Skip to comments.Book Review: 100 Biblical Arguments Against Sola Scriptura
Posted on 07/03/2012 9:31:36 AM PDT by Teůfilo
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God is not the God of the dead. Therefore the saints are alive. If you asked your friends to pray for you it would be no different than asking that of say, Saint Augustine. And as for Mary we have Saint Cyril of Alexandria in the 2nd century to thank for ending the heresy that Jesus is not God. And since he is God then Mary is the Mother of God. Jesus is True God and true man. Saint Mary is alive just like the rest of the saints in heaven and we can ask her to pray for us. I don’t know what you believe but it’s probably more in agreement with the Catholic Church than you think.
“And how do you know whats authentic Scripture and what isnt? How do you know the Bible is Gods word?”
How do you know the pope is infallible?
.....gazillion and 327.... and lebenteen......... “whew, lots of angels there let me tell you’.
I have the Church to help me with those questions.
Now — what about you? Who’s your authority? How do you know? Are you your own infallible pope?
very good on you...
you analyzed me correctly
I don’t like this religion by committee nonsense so i must be “ ..happy and emotionally secure clinging to the dogma of _sola scriptura ..”
I remmber when Jesus talked about _sola scriptura and said “do this paperwork in memory of me”
Your problem is this: you don’t know what the Bible says.
Scripture tells us there is ONE mediator between God and men and His name is Jesus Christ. Prayers uttered dead men, even “saints,” are no more useful than praying to a stump. Christ and Christ alone is THE mediator. You don’t know that all of your “saints” are even in heaven.
And where did you get your Bible from?
Protestants often ignore the fact that the 10 Commandments are stated twice in the Bible, the first time in Exodus 20 and again in Deuteronomy 5. The Catholic Church in its enumeration, ensures that both are faithfully expressed.
Note, Catholics do not worship anything other than God. The prohibition against "graven images" in both Exodus and Deuteronomy, is not an absolute prohibition of religious art, but against objects believed to possess some divine powers unto themselves. Like the Old Testament instructions to decorate the Temple, statues of the saints and Mary are only images to glorify God help focus our minds on God. They are not objects of worship.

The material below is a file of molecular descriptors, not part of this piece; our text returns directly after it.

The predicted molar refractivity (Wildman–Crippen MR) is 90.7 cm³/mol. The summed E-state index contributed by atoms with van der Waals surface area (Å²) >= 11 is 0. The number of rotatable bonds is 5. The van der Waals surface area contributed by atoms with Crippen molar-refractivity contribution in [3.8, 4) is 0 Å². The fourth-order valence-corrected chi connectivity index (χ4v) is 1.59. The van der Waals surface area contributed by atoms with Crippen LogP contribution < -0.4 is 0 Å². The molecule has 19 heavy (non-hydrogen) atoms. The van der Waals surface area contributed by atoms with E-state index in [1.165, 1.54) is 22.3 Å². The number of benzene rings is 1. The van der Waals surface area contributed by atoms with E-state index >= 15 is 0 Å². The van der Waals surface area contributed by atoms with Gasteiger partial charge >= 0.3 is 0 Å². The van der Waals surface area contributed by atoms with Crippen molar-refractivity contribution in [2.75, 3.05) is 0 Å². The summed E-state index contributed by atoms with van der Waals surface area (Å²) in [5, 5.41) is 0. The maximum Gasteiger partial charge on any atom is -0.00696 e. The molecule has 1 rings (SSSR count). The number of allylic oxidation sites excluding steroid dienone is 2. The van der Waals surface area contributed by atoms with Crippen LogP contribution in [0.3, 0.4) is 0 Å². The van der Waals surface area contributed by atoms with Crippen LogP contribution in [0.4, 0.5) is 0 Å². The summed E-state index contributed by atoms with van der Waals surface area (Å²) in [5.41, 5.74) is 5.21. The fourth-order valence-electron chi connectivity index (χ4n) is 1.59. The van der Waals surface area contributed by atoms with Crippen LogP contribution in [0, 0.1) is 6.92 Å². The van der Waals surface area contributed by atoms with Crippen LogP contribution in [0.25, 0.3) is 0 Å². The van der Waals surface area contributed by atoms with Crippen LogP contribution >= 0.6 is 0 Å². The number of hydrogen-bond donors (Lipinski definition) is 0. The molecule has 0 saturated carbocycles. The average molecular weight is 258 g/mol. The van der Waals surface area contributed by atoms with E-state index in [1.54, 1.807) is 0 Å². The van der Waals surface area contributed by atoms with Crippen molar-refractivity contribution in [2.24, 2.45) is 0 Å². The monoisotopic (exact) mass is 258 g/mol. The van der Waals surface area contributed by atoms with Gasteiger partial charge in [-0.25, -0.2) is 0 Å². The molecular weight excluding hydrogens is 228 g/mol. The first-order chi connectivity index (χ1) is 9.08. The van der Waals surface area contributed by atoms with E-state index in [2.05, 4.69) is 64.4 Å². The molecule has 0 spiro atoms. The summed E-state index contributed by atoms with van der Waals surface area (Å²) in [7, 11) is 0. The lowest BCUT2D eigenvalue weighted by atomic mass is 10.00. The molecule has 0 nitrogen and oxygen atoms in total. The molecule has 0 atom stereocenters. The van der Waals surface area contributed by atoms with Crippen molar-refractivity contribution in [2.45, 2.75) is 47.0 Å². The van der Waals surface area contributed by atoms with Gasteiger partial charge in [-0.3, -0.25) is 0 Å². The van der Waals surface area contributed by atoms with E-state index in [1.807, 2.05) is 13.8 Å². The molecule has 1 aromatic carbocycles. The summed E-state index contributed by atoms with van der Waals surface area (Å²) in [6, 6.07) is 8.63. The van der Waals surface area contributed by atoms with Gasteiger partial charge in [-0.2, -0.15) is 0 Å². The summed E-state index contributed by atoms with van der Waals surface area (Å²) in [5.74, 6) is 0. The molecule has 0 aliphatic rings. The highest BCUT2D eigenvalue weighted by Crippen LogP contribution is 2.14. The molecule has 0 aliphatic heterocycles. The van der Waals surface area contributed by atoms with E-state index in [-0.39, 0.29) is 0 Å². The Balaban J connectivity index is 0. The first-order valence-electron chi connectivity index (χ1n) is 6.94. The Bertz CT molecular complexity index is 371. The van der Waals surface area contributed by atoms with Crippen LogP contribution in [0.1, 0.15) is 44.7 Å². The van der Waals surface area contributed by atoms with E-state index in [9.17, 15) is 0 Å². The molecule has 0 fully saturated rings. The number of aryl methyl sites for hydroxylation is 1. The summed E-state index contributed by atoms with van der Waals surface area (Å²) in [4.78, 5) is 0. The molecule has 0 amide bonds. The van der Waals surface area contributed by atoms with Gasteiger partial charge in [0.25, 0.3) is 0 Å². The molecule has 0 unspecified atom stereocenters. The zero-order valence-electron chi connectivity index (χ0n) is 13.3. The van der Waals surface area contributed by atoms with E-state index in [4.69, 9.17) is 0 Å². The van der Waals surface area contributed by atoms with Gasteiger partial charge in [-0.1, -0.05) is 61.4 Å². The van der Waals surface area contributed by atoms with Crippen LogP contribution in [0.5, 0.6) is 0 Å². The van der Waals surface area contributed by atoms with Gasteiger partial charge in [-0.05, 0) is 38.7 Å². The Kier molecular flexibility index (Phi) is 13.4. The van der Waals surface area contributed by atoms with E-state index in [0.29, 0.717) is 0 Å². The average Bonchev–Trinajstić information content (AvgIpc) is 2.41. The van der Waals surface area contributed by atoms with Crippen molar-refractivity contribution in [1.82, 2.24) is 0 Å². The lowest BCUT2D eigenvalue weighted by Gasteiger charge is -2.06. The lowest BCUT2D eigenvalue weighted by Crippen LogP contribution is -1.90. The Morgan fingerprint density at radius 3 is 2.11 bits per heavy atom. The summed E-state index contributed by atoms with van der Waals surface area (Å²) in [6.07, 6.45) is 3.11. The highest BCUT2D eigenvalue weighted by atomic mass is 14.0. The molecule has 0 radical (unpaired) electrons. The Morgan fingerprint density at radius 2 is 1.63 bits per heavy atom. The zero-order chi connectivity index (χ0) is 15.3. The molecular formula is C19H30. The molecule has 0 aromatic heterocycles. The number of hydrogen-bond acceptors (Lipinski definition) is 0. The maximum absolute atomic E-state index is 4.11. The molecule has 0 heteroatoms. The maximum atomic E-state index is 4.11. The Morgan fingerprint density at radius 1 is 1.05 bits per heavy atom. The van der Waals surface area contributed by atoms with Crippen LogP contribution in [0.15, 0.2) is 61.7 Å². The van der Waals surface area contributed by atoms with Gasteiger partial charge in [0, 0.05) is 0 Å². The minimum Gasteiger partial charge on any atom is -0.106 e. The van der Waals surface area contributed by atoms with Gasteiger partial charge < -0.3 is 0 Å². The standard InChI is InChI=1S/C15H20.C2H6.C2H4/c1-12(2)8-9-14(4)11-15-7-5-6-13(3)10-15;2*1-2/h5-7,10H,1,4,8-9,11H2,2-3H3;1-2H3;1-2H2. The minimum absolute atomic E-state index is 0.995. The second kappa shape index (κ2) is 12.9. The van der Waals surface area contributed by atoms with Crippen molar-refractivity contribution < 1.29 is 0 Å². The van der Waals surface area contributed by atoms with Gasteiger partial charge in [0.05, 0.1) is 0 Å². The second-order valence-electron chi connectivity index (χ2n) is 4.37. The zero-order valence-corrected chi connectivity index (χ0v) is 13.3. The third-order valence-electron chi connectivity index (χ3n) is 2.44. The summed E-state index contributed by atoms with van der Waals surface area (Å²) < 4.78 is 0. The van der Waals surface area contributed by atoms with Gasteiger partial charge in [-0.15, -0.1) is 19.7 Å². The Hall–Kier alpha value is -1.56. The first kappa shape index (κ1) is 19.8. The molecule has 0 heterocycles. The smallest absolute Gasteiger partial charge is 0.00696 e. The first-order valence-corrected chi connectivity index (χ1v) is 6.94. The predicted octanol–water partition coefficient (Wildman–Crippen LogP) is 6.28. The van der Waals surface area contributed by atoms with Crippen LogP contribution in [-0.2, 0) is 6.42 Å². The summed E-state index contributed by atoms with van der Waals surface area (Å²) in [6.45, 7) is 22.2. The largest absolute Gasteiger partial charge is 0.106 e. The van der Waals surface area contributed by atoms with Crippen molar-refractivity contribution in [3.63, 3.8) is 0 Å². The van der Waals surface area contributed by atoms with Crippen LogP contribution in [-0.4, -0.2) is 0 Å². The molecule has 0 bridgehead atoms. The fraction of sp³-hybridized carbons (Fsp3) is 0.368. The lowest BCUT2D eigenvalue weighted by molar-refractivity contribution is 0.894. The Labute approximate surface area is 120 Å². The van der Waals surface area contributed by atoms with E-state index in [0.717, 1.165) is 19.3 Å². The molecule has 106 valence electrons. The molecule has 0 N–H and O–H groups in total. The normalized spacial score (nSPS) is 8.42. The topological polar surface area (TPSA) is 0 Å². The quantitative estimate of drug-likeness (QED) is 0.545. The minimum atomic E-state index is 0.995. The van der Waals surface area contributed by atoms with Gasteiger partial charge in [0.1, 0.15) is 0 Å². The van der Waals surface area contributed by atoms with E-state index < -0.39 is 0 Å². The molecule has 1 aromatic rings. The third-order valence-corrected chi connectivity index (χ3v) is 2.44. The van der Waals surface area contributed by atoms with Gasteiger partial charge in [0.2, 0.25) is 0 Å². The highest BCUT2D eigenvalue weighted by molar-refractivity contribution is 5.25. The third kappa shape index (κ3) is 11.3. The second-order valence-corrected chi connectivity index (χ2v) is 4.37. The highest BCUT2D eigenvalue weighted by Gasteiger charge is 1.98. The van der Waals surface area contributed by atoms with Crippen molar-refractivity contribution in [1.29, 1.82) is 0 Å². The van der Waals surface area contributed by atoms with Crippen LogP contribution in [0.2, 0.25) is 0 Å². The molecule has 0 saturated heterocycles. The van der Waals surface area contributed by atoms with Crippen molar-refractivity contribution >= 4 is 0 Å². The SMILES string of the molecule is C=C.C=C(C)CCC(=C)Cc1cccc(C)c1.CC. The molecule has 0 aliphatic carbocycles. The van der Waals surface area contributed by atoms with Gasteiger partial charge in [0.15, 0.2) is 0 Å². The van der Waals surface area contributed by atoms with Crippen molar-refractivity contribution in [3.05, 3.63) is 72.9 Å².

Peace be with you.
The Roman "church" was not invented until 325 CE. Paul and all the Apostles were Messianic Jews. Yah'shua was/is and will always be a Jew ! They were speaking of Jewish Traditions.
Was Rav Sha'ul (Paul) preaching about the shalom b'SHEM Yah'shua HaMashiach
Pagan Traditions of the Roman "church" ?
The Roman "church" was not invented until 325 CE.
Paul and all the Apostles were Messianic Jews.
Yah'shua was/is and will always be a Jew !
They were speaking of Jewish Traditions.
So to critique evil I must read what is evil? So to critique pornography I must view it first?
So I must put my head in a cement mixer first so I can report back to others how dangerous this is?
I’ll bet I can find at least 100 scriptural reasons why sola scriptura is the way to go but then I would be accused of semantic sculpturing to prove my point!
Technically our church's take on theology is a bit different from the later churches because, for one, Paul was still the enemy!
And that's a good thing ~ you can just imagine how many disputes are eliminated if you don't have to take Paul at his word, but simply as another advisor.
BTW, that first century thing was just an ambition. You really have to move on in your thinking into the second century ~ else you get those folks Paul warned against.
Let's begin with beethovenfan's question: "What about the zombie-dogma that Peter was the first pope?"
There is ample evidence in the New Testament that Peter was first in authority among the apostles. Whenever they were named, Peter headed the list (Matt. 10:1-4, Mark 3:16-19, Luke 6:14-16, Acts 1:13); sometimes the apostles were referred to as "Peter and those who were with him" (Luke 9:32). Peter was the one who generally spoke for the apostles (Matt. 18:21, Mark 8:29, Luke 12:41, John 6:68-69), and he figured in many of the most dramatic scenes (Matt. 14:28-32, Matt. 17:24-27, Mark 10:23-28). On Pentecost it was Peter who first preached to the crowds (Acts 2:14-40), and he worked the first healing in the Church age (Acts 3:6-7). It is Peters faith that will strengthen his brethren (Luke 22:32) and Peter is given Christs flock to shepherd (John 21:17). An angel was sent to announce the resurrection to Peter (Mark 16:7), and the risen Christ first appeared to Peter (Luke 24:34). He headed the meeting that elected Matthias to replace Judas (Acts 1:13-26), and he received the first converts (Acts 2:41). He inflicted the first punishment (Acts 5:1-11), and excommunicated the first heretic (Acts 8:18-23). He led the first council in Jerusalem (Acts 15), and announced the first dogmatic decision (Acts 15:7-11). It was to Peter that the revelation came that Gentiles were to be baptized and accepted as Christians (Acts 10:46-48).